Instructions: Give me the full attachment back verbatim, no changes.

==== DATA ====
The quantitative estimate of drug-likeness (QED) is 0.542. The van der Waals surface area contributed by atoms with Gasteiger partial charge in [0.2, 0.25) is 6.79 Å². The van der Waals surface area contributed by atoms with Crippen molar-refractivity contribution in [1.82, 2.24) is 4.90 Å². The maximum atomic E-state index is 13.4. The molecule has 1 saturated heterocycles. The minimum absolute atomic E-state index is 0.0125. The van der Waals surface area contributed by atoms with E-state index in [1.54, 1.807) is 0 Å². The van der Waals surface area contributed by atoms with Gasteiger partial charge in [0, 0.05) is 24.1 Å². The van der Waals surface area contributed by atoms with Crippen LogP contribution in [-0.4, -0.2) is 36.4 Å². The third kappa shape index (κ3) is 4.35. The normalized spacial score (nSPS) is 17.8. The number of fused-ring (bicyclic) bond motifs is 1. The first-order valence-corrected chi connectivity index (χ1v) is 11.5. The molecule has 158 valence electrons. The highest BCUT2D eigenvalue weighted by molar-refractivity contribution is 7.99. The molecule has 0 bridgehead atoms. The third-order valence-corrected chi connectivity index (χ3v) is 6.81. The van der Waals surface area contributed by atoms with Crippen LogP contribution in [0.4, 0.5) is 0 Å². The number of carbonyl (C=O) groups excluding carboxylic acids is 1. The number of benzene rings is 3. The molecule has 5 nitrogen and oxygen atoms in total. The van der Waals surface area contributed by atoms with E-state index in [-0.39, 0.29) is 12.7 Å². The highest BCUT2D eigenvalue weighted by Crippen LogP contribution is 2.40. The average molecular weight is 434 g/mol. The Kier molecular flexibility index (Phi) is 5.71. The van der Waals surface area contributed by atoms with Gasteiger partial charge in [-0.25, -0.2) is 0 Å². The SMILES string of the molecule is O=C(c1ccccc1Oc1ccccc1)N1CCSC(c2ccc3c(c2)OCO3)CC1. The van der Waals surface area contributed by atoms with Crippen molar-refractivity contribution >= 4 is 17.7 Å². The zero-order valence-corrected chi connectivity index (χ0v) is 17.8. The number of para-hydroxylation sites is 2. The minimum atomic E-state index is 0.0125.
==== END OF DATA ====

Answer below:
The quantitative estimate of drug-likeness (QED) is 0.542. The van der Waals surface area contributed by atoms with Gasteiger partial charge in [0.2, 0.25) is 6.79 Å². The van der Waals surface area contributed by atoms with Crippen molar-refractivity contribution in [1.82, 2.24) is 4.90 Å². The maximum atomic E-state index is 13.4. The molecule has 1 saturated heterocycles. The minimum absolute atomic E-state index is 0.0125. The van der Waals surface area contributed by atoms with E-state index in [1.54, 1.807) is 0 Å². The van der Waals surface area contributed by atoms with Gasteiger partial charge in [0, 0.05) is 24.1 Å². The van der Waals surface area contributed by atoms with Crippen LogP contribution in [-0.4, -0.2) is 36.4 Å². The third kappa shape index (κ3) is 4.35. The normalized spacial score (nSPS) is 17.8. The number of fused-ring (bicyclic) bond motifs is 1. The first-order valence-corrected chi connectivity index (χ1v) is 11.5. The molecule has 158 valence electrons. The highest BCUT2D eigenvalue weighted by molar-refractivity contribution is 7.99. The molecule has 0 bridgehead atoms. The third-order valence-corrected chi connectivity index (χ3v) is 6.81. The van der Waals surface area contributed by atoms with Crippen LogP contribution in [0.4, 0.5) is 0 Å². The number of carbonyl (C=O) groups excluding carboxylic acids is 1. The number of benzene rings is 3. The molecule has 5 nitrogen and oxygen atoms in total. The van der Waals surface area contributed by atoms with E-state index in [-0.39, 0.29) is 12.7 Å². The highest BCUT2D eigenvalue weighted by Crippen LogP contribution is 2.40. The average molecular weight is 434 g/mol. The Kier molecular flexibility index (Phi) is 5.71. The van der Waals surface area contributed by atoms with Gasteiger partial charge in [-0.25, -0.2) is 0 Å². The SMILES string of the molecule is O=C(c1ccccc1Oc1ccccc1)N1CCSC(c2ccc3c(c2)OCO3)CC1. The van der Waals surface area contributed by atoms with Crippen molar-refractivity contribution >= 4 is 17.7 Å². The zero-order valence-corrected chi connectivity index (χ0v) is 17.8. The number of para-hydroxylation sites is 2. The minimum atomic E-state index is 0.0125.